• Conceptual knowledge – knowledge of more complex bodies of info
          • Procedural knowledge – knowledge of skills
          • Metacognitive knowledge – knowledge of one’s own cognition and about cognition in general
      • Marzano’s Taxonomy
        • Recitation questions
          • retrieve previously learned info
        • Construction questions
          • construct new knowledge not previously learned
      • Gallagher & Aschner’s Taxonomy
        • Recall
          • Remember level in Bloom’s
        • Convergent
          • lead to one correct response
        • Divergent
          • allow for several correct responses
      • Reading Teacher’s Taxonomy
        • Reading the lines
          • answer is right there in the text
        • Reading in between the lines
          • think about what text is saying
        • Reading beyond the lines
          • bring own perspectives to the text
      • Walsh & Satte’s Taxonomy
        • Recall
          • Remember level of Bloom’s
          • recall what was learned
        • Use
          • Understand, Apply, Analyze levels of Bloom’s
          • use what was learned
        • Create
          • Create and Evaluate levels of Bloom’s
          • use imagination to go beyond what was learned
    • Choosing a taxonomy
      • select one that is age appropriate, aligns to content, etc
      • recommend school wide use of the same framework
    • Caveats
      • Actual cognitive level of response is dependent on context and student’s prior knowledge
      • On average – 50% of student responses do not match the cognitive level of question
        • teach students the cognitive levels to help them perform at the right level
        • follow-up incorrect responses with probing questions
      • Most textbook questions are at lowest level because textbook organizes info in such a way (compared to primary sources) that answers to questions can be found in book (recall)
      • False assumption = lower level students can’t answer high cognitive level questions
        • all levels of students can answer high cognitive level questions with the right scaffolding
  4. Good questions communicate clearly what is being asked. 
    • Be clear and concise
    • Use student friendly language
    • Sound right when spoken aloud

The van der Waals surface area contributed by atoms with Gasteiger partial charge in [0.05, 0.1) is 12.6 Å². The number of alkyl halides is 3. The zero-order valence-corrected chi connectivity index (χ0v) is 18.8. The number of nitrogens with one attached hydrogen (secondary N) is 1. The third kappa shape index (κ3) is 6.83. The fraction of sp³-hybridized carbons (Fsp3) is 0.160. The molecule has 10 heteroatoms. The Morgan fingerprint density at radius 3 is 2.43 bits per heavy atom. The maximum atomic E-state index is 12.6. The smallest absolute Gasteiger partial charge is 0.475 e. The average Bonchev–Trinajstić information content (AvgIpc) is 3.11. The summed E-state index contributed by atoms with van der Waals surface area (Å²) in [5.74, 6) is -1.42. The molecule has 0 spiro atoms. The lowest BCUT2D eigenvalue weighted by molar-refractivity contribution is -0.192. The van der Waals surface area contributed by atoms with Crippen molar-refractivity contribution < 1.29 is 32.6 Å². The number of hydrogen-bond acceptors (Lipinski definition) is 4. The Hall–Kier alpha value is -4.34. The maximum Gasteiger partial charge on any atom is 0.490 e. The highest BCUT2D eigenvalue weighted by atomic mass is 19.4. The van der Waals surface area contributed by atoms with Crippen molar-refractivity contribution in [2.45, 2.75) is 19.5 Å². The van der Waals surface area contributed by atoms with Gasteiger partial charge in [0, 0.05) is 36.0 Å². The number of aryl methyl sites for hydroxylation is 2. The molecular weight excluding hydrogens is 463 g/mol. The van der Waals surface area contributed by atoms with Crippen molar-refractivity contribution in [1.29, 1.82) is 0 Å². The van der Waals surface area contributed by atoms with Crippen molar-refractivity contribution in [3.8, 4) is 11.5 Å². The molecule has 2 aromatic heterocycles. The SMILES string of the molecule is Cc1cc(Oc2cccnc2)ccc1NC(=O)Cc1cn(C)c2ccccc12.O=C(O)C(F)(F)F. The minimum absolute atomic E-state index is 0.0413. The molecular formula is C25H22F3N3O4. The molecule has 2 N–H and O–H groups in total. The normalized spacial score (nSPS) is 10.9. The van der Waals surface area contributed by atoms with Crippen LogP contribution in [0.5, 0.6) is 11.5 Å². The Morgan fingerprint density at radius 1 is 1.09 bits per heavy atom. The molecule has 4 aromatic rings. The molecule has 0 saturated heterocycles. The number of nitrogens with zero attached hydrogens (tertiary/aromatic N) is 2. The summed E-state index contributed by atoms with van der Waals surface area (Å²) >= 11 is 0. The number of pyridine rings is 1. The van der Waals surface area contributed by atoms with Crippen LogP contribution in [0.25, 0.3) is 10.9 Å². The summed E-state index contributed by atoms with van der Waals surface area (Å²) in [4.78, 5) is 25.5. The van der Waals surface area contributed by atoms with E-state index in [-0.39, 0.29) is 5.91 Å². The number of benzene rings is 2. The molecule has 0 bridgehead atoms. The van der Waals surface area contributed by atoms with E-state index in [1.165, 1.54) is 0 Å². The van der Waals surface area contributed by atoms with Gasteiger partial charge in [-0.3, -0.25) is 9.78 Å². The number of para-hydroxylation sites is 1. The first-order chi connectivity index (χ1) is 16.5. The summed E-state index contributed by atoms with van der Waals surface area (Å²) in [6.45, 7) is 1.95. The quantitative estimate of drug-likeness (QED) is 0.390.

5. Good questions are seldom asked by chance
    • Crafting good questions can be time consuming
    • It only takes a handful of good  pivotal questions to drive a lesson


Knowing the characteristics and frameworks that support quality question design can help teachers plan and implement questions that create an engaging culture of inquiry that supports students actively processing new and old knowledge at deeper levels.


Preparation Steps
  • Create a laminated quality question framework map.  Example: could be a matrix with
    • columns being Bloom’s Cognitive levels and
    • rows could be Bloom’s Knowledge dimensions or rows for 3 standards
    • grids squares are large enough to hole small post-its and contain notes and examples
  • Analyze standards in upcoming project and determine
    • enduring understandings, skils, good-to-knows
    • academic and character (long term & supporting) learning targets
  • On placement – circle the most useful types of questions
  • Use post-its to brainstorm high quality questions that fit with circled questions
Early Implementation Steps
  • Use completed quality question map to ask students questions that get them to actively process key information.
  • Use methods for calling on students that provide opportunities for ALL students to participate
Advanced Implementation Steps
  • Teach students the types of thinking in your questioning framework – teach them the question types and responses that go with each type of thinking
  • Model for students how to classify the question type and model how to think aloud in the correct cognitive level. Then give them time to process the question with that lens of thinking before calling on them
  • Continue modeling question classifying and processing (using think aloud) until students are able to this independently